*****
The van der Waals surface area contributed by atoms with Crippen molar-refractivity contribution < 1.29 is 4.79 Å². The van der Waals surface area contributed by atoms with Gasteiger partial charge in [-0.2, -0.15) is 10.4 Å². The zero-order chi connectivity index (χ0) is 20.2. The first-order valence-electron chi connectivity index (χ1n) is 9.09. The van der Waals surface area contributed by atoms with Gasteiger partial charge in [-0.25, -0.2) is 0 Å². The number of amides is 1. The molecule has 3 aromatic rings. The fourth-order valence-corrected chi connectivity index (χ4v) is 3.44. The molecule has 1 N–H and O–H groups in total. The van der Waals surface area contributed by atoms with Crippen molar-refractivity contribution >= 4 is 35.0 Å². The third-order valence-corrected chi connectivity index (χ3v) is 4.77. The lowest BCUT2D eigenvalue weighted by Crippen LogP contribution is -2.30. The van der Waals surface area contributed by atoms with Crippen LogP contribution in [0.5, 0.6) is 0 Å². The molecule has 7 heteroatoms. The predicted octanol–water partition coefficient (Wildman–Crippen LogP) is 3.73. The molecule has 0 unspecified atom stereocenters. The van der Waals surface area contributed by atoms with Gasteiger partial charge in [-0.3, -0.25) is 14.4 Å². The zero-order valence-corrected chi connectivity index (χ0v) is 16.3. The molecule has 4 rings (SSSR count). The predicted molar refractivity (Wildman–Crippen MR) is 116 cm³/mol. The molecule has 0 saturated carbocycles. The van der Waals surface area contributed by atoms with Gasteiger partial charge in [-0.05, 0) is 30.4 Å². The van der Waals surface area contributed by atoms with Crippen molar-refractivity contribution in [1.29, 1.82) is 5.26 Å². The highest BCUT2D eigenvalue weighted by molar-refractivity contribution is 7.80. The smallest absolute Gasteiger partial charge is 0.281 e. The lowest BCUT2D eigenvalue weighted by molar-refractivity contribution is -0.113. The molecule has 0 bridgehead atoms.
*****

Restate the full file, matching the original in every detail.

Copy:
The van der Waals surface area contributed by atoms with Crippen molar-refractivity contribution < 1.29 is 4.79 Å². The van der Waals surface area contributed by atoms with Gasteiger partial charge in [-0.2, -0.15) is 10.4 Å². The zero-order chi connectivity index (χ0) is 20.2. The first-order valence-electron chi connectivity index (χ1n) is 9.09. The van der Waals surface area contributed by atoms with Gasteiger partial charge in [-0.25, -0.2) is 0 Å². The number of amides is 1. The molecule has 3 aromatic rings. The fourth-order valence-corrected chi connectivity index (χ4v) is 3.44. The molecule has 1 N–H and O–H groups in total. The van der Waals surface area contributed by atoms with Crippen molar-refractivity contribution >= 4 is 35.0 Å². The third-order valence-corrected chi connectivity index (χ3v) is 4.77. The lowest BCUT2D eigenvalue weighted by Crippen LogP contribution is -2.30. The van der Waals surface area contributed by atoms with Crippen LogP contribution in [0.5, 0.6) is 0 Å². The molecule has 7 heteroatoms. The predicted octanol–water partition coefficient (Wildman–Crippen LogP) is 3.73. The molecule has 0 unspecified atom stereocenters. The van der Waals surface area contributed by atoms with Gasteiger partial charge in [-0.3, -0.25) is 14.4 Å². The zero-order valence-corrected chi connectivity index (χ0v) is 16.3. The molecule has 4 rings (SSSR count). The predicted molar refractivity (Wildman–Crippen MR) is 116 cm³/mol. The molecule has 0 saturated carbocycles. The van der Waals surface area contributed by atoms with Gasteiger partial charge in [-0.05, 0) is 30.4 Å². The van der Waals surface area contributed by atoms with Crippen molar-refractivity contribution in [1.29, 1.82) is 5.26 Å². The highest BCUT2D eigenvalue weighted by molar-refractivity contribution is 7.80. The smallest absolute Gasteiger partial charge is 0.281 e. The lowest BCUT2D eigenvalue weighted by molar-refractivity contribution is -0.113. The molecule has 0 bridgehead atoms.